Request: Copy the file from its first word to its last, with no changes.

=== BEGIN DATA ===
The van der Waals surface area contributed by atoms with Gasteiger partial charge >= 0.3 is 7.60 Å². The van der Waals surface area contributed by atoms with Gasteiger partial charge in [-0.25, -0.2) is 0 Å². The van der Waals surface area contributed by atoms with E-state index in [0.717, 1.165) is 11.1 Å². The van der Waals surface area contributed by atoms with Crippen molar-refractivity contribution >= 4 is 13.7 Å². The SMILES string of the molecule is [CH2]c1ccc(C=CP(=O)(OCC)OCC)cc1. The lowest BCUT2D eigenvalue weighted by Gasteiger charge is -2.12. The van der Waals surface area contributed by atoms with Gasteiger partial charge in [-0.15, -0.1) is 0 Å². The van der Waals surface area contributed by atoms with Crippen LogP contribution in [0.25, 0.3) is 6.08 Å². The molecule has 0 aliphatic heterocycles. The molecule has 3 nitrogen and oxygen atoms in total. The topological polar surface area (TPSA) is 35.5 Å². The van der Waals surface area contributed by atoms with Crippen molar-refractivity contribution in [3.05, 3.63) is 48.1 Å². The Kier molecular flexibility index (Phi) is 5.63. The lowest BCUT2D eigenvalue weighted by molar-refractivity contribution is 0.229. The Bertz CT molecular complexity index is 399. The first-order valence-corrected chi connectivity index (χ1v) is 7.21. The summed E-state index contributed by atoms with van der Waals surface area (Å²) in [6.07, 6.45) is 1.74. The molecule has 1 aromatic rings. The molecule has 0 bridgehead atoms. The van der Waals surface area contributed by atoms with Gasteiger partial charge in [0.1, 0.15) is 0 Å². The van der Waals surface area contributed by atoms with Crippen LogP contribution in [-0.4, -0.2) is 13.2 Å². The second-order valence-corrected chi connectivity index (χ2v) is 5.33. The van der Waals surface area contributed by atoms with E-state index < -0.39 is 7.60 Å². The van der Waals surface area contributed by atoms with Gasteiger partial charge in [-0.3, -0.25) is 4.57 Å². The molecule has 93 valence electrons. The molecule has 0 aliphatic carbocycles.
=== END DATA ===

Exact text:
The van der Waals surface area contributed by atoms with Gasteiger partial charge >= 0.3 is 7.60 Å². The van der Waals surface area contributed by atoms with Gasteiger partial charge in [-0.25, -0.2) is 0 Å². The van der Waals surface area contributed by atoms with E-state index in [0.717, 1.165) is 11.1 Å². The van der Waals surface area contributed by atoms with Crippen molar-refractivity contribution >= 4 is 13.7 Å². The SMILES string of the molecule is [CH2]c1ccc(C=CP(=O)(OCC)OCC)cc1. The lowest BCUT2D eigenvalue weighted by Gasteiger charge is -2.12. The van der Waals surface area contributed by atoms with Gasteiger partial charge in [-0.15, -0.1) is 0 Å². The van der Waals surface area contributed by atoms with Crippen LogP contribution in [0.25, 0.3) is 6.08 Å². The molecule has 0 aliphatic heterocycles. The molecule has 3 nitrogen and oxygen atoms in total. The topological polar surface area (TPSA) is 35.5 Å². The van der Waals surface area contributed by atoms with Crippen molar-refractivity contribution in [3.05, 3.63) is 48.1 Å². The Kier molecular flexibility index (Phi) is 5.63. The lowest BCUT2D eigenvalue weighted by molar-refractivity contribution is 0.229. The Bertz CT molecular complexity index is 399. The first-order valence-corrected chi connectivity index (χ1v) is 7.21. The summed E-state index contributed by atoms with van der Waals surface area (Å²) in [6.07, 6.45) is 1.74. The molecule has 1 aromatic rings. The molecule has 0 bridgehead atoms. The van der Waals surface area contributed by atoms with Gasteiger partial charge in [0.1, 0.15) is 0 Å². The van der Waals surface area contributed by atoms with Crippen LogP contribution in [-0.4, -0.2) is 13.2 Å². The second-order valence-corrected chi connectivity index (χ2v) is 5.33. The van der Waals surface area contributed by atoms with E-state index < -0.39 is 7.60 Å². The van der Waals surface area contributed by atoms with Gasteiger partial charge in [-0.3, -0.25) is 4.57 Å². The molecule has 93 valence electrons. The molecule has 0 aliphatic carbocycles.